The Stacks: Gone, Baby, Gone

by Dennis Lehane

 

From Ama​zon​.com

Cheese Ola­m­on, “a six-foot-two, four-hun­dred-and-thir­ty-pound yel­low-haired Scan­di­na­vian who’d some­how arrived at the mis­con­cep­tion he was black,” is telling his old gram­mar school friends Patrick Ken­zie and Ang­ie Gen­naro why they have to con­vince anoth­er mutu­al chum, the gun deal­er Bub­ba Rugows­ki, that Cheese didn’t try to have him killed. “You let Bub­ba know I’m clean when it comes to what hap­pened to him. You want me alive. Okay? With­out me, that girl will be gone. Gone-gone. You under­stand? Gone, baby, gone.” Of all the chill­ing, com­plete­ly cred­i­ble scenes of sad­ness, destruc­tion, and betray­al in Den­nis Lehane’s fourth and very pos­si­bly best book about Ken­zie and Gen­naro, this moment stands out because it cap­tures in a few pages the essence of Lehane’s suc­cess.

Pri­vate detec­tives Ken­zie and Gen­naro, who live in the same work­ing-class Dorch­ester neigh­bor­hood of Boston where they grew up, have gone to vis­it drug deal­er Cheese in prison because they think he’s involved in the kid­nap­ping of 4-year-old Aman­da McCready. With­out sen­ti­men­tal­iz­ing the grotesque fig­ure of Cheese, Lehane tells us enough about his past to make us under­stand why he and the two detec­tives might share enough trust to pos­si­bly save a child’s life when all the best efforts of tra­di­tion­al law enforce­ment have failed. By putting Ken­zie and Gen­naro just to one side of the law (but not total­ly out­side; they have sev­er­al cop friends, a very impor­tant part of the sto­ry), Lehane adds depth and edge to tra­di­tion­al genre rela­tion­ships. The life­long love affair between Ken­zie and Gennaro–interrupted by her mar­riage to his best friend–is anoth­er per­fect­ly con­trolled ele­ment that grows and changes as we watch. Sur­round­ed by dead, abused, and miss­ing chil­dren, Ken­zie mourns and rages while Gen­naro longs for one of her own. So the choic­es made by both of them in the final pages of this absolute­ly grip­ping sto­ry have the inevitabil­i­ty of life and the daz­zling beau­ty of art.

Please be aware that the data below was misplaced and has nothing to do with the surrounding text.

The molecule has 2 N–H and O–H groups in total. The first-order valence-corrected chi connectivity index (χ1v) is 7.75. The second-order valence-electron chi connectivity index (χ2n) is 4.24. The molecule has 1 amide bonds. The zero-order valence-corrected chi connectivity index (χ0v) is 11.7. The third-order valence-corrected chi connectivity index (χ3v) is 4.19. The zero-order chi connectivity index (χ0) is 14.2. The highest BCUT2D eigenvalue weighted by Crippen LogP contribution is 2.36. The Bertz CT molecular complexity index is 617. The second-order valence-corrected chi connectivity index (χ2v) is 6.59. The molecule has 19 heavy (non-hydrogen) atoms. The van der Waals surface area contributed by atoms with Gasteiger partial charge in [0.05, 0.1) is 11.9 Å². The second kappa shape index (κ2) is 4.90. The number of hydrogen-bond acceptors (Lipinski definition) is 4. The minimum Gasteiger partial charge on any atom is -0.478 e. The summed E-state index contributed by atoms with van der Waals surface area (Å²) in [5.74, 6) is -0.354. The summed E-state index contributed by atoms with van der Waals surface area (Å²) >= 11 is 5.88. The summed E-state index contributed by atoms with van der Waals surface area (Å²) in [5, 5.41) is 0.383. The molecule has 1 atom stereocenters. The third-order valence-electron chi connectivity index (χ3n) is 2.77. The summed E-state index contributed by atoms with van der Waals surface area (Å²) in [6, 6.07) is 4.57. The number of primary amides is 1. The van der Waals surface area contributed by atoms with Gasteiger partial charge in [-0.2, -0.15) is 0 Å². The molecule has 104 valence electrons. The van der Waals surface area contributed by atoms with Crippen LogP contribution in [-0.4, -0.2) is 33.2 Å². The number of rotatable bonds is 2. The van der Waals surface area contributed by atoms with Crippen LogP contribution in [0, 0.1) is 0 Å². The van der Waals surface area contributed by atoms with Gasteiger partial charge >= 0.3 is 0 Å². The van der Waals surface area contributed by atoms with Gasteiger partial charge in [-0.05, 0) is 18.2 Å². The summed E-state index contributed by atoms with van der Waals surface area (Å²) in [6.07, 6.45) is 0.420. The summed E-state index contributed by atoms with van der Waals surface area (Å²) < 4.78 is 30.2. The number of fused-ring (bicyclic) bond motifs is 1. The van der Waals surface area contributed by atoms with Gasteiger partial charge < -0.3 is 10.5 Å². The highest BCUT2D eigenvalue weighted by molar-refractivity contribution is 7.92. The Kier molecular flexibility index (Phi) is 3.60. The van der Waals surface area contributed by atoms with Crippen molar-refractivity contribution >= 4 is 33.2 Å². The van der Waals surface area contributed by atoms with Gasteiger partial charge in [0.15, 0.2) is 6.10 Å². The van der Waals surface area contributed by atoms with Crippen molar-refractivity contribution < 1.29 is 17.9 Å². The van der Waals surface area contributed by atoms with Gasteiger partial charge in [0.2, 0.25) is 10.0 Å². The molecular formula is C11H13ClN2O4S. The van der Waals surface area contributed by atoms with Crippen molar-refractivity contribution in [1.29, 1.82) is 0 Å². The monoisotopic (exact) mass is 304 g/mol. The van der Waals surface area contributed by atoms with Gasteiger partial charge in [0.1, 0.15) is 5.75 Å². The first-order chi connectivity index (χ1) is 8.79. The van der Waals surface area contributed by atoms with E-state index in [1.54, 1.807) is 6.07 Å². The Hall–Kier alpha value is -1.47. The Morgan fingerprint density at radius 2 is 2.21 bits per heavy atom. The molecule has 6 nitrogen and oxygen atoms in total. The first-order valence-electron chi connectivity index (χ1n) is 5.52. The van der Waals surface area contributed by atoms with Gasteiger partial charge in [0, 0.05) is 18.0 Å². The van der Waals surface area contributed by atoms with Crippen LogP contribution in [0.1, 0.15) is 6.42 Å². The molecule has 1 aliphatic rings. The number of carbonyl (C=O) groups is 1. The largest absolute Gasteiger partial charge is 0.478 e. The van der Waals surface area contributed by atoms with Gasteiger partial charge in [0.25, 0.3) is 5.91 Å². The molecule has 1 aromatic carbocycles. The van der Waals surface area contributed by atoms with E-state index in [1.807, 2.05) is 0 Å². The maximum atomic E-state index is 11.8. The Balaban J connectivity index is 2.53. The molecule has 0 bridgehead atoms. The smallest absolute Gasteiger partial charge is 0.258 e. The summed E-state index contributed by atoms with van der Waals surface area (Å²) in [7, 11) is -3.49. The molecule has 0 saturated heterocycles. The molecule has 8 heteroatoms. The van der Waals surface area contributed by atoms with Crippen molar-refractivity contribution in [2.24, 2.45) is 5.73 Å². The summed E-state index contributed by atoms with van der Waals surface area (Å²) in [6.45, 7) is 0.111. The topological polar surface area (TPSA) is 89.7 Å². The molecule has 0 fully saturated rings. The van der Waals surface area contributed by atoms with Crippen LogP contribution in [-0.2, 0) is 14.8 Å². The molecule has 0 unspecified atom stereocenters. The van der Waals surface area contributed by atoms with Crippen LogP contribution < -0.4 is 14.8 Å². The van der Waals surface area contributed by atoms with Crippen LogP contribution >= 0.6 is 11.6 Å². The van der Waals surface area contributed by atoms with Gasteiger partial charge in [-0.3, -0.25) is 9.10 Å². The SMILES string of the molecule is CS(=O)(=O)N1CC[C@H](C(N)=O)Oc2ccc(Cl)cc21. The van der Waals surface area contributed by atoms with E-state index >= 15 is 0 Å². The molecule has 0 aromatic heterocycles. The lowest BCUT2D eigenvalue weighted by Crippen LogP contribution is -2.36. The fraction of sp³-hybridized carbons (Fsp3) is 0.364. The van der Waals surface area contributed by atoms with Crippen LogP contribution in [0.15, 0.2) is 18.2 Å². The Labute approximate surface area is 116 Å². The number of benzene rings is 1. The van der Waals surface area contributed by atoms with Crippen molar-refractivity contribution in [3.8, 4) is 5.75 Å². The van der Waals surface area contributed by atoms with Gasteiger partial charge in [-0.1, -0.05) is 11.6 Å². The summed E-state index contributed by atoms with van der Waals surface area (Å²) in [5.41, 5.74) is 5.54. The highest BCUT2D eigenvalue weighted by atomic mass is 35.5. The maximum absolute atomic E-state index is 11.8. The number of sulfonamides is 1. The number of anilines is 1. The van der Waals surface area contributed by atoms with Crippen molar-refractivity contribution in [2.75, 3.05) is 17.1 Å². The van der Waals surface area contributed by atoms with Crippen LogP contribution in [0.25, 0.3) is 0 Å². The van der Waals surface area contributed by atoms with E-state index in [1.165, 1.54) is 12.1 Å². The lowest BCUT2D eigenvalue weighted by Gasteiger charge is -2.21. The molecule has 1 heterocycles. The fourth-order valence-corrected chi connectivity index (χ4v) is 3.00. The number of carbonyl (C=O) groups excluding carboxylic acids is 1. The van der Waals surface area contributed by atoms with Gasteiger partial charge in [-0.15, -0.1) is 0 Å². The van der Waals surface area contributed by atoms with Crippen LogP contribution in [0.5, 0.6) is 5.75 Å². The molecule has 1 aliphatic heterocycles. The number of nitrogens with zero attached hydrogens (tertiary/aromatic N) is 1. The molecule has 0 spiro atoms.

Read Kath’s review here

View at Ama​zon​.com

 

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